"Not one night passes in which Gabriel and Michael do not go to visit him [Husayn]."[60]

Thus the tomb of the martyred Imam has acquired this great significance in Shi'ite tradition because the Imam and his fellow martyrs are seen as models of jihad in the way of God. Shi'ites believe that Karbala is one of the holiest places on Earth according to the following traditions (among others):

Karbala, where your grandson and his family will be martyred, is one of the most blessed and the most sacred lands on Earth, and it is one of the valleys of Paradise.

God chose the land of Karbalā’ as a safe and blessed sanctuary twenty-four thousand years before He created the land of the Ka'bah and chose it as a sanctuary. Verily it (Karbala) will shine among the gardens of Paradise like a shining star shines among the stars for the people of Earth.

  • In this regard, Ja'far al-Sadiq narrates, 'Allah, the Almighty, has made the dust of my ancestor's grave – Imam Husain (a.s.) as a cure for every sickness and safety from every fear.'[62]
  • It is narrated from Ja'far that: "The earth of the pure and holy grave of Husayn ibn ‘Ali (a.s) is a pure and blessed musk. For those who consume it, it is a cure for every ailment, and if our enemy uses it then he will melt the way fat melts, when you intend to consume that pure earth recite the following supplication"[63]
  • The famous quote: "Every day is Ashura, every land is Karbala."

Culture

Sports

Karbalaa FC is a football club based in Karbala.

Media

There are many references in books in films to "Karbala", generally referring to Husayn's death at the Battle of Karbala. Husayn is often depicted on a white horse impaled by arrows. There are films and documentaries about the events of Karbala in both animated and realistic form (see external links "Karbala: When the Skies Wept Blood"; "Safar-e-Karbala").

Video footage of the actual city exists in a British documentary entitled "Saddam's Killing Fields."[64] The documentary shows the March 1991 destruction of the city by Saddam's army through the video camera of two brothers who lived in the city.

University

Hawza are the Islamic education institutions that are run collectively by mujtahid or Allamas to teach Shia Muslims and guide them through the rigorous journey of becoming and Alim. In terms of the hawaz in Karbala, After the death of a renowned Alama, the Sayyid Muhammad, the leadership in terms of teacher shifted to taqlid to mujtahid. This was a significant factor that lead to the leadership of Ulama to reside in Karbala and as well as Najaf. Initially Karbala's hawza (Islamic education institution) consisted mostly of Iranians and Turkish Ulama. After the death of Sharif-ul-Ulama Mazandarani in 1830 and the repression of the shia population by the Ottomans in 1843 both played an important role in the relocation of many Ulamas and thus Najaf becoming the center of Shia Islamic leadership in education.[65]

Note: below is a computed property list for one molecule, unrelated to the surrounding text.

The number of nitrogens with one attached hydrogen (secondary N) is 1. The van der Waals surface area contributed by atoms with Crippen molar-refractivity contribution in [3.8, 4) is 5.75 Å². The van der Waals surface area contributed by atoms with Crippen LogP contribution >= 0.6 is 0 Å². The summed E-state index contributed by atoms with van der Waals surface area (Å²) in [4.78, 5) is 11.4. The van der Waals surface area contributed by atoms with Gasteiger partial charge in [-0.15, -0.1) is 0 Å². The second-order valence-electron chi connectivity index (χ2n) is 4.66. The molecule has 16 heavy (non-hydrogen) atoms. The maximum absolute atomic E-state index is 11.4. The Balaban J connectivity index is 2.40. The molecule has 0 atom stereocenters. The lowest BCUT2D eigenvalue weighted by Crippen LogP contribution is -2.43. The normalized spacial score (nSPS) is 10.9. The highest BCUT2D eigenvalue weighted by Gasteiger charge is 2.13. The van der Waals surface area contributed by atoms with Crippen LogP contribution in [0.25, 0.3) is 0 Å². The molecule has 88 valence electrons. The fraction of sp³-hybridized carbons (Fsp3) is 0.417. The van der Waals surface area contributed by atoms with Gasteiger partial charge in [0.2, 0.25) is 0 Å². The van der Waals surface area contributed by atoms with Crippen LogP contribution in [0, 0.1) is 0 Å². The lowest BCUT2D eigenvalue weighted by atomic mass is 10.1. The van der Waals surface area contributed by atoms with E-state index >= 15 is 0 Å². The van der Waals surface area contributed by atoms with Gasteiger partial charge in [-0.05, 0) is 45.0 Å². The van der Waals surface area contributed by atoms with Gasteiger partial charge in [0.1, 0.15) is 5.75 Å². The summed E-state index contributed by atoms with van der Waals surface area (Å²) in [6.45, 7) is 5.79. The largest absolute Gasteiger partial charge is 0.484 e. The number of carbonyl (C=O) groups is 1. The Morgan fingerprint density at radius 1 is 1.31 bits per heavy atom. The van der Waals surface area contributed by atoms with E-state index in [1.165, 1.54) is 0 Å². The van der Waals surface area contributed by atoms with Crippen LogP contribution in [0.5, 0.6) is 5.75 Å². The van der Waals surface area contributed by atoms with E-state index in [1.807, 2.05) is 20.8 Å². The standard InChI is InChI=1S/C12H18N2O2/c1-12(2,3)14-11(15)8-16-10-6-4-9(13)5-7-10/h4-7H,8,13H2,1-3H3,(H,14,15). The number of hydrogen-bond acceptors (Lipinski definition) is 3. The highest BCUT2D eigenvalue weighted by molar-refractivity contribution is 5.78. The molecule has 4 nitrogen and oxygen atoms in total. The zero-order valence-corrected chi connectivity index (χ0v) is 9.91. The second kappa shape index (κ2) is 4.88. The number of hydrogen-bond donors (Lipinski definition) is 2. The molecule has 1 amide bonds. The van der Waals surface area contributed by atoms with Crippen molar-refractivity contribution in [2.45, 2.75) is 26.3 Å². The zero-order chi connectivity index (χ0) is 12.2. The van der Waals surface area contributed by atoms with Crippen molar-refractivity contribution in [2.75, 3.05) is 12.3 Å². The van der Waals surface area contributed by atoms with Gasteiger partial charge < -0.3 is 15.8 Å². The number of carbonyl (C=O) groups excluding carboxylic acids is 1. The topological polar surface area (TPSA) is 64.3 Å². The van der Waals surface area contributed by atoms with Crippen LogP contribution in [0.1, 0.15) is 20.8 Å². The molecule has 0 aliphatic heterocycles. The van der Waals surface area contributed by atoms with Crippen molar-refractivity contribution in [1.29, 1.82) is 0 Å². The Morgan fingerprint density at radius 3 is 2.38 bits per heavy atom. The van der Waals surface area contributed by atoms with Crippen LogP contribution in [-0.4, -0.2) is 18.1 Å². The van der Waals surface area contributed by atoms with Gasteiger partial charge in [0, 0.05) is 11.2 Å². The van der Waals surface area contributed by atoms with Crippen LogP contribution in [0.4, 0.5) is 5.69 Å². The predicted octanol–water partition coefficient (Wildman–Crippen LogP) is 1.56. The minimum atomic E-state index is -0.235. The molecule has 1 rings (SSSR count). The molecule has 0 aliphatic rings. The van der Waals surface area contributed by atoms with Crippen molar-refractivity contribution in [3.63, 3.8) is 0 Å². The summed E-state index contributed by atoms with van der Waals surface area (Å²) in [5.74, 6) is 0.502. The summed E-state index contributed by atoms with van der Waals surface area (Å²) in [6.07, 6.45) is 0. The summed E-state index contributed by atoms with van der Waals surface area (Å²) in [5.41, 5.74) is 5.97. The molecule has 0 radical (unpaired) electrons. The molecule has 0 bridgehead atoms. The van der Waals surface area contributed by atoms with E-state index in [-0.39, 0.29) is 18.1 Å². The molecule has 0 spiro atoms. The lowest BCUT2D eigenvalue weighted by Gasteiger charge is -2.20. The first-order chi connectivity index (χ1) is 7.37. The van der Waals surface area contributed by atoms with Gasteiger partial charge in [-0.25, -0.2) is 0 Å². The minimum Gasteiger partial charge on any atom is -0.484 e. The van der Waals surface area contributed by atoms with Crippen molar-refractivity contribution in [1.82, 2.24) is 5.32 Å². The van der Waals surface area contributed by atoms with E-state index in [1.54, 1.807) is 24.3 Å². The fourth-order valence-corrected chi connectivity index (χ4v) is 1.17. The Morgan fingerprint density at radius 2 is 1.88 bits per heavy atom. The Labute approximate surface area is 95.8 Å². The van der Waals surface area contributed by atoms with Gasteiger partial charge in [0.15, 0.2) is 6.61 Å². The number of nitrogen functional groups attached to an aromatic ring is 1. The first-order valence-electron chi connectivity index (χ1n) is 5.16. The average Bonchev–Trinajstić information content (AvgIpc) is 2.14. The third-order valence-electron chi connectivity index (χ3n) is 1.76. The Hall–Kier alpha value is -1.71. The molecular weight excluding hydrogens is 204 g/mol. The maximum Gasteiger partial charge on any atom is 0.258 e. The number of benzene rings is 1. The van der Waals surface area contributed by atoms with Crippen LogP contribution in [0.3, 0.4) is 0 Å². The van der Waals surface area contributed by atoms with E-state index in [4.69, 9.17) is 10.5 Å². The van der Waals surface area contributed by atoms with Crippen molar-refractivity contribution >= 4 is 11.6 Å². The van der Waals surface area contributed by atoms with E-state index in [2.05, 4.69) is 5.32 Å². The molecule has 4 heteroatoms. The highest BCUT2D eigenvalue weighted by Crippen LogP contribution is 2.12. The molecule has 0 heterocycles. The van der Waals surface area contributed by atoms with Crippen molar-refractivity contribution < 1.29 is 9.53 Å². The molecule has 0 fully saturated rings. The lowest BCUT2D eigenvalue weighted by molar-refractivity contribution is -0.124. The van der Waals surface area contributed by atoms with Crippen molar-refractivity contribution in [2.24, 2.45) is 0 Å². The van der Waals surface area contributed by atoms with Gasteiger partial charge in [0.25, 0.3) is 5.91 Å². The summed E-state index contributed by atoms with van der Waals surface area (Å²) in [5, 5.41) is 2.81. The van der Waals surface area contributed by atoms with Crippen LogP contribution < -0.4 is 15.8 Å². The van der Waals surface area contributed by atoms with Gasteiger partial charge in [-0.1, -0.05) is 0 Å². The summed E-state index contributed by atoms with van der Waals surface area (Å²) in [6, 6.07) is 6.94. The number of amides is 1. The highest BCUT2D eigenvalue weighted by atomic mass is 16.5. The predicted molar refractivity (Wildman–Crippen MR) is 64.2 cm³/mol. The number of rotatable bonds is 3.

As of now, there are two universities in Karbala. University of Karbala, which was inaugurated on March 1, 2002, is one of the top most universities in Iraq regarding academic administration, human resources, and scientific research.[66] The Ahlulbait International University was founded in September 2003 by Dr. Mohsen Saleh Mohammed Baqir al-Qazwini. The university has three major focuses: Faculty of Law, Arts, and Islamic Law. Other majors of education such as medicine, agriculture, informatics etc. are still in the developing stages.[67]

Warith al-Anbiya University in Karbala, has recently been established under a project of Husayn Holy Shrine, having the faculties of engineering, administration, economics, law and pathology, which is ready to receive students for the first academic year 2017–2018.[68]

Indian subcontinent

In the Indian subcontinent, Karbala, apart from meaning the city of Karbala (which is usually referred to as Karbala-e-Mualla meaning Karbala the exalted), also means local grounds where commemorative processions end and/or ta'zīya are buried during Ashura or Arba'een, usually such grounds will have shabeeh (copy) of Rauza or some other structures.[69][70]

In South Asia where ta'zīya refer to specifically to the miniature mausoleums used in processions held in Muharram. It all started from the fact that the great distance of India from Karbala prevented Indian Shi'is being buried near the tomb of Husayn or making frequent pilgrimages (ziyarat) to the tomb. This is the reason why Indian Shi'is established local karbalas on the subcontinent by bringing soil from Karbala and sprinkling it on lots designated as future cemeteries. Once the karbalas were established on the subcontinent, the next step was to bring Husayn's tomb-shrine to India. This was established by building replicas of Husayn's mausoleum called ta'zīya to be carried in Muharram processions. Thousands of ta'zīyas in various shapes and sizes are made every year for the months of mourning of Muharram and Safar; and are carried in processions and may be buried at the end of Ashura or Arbain.[71]

See also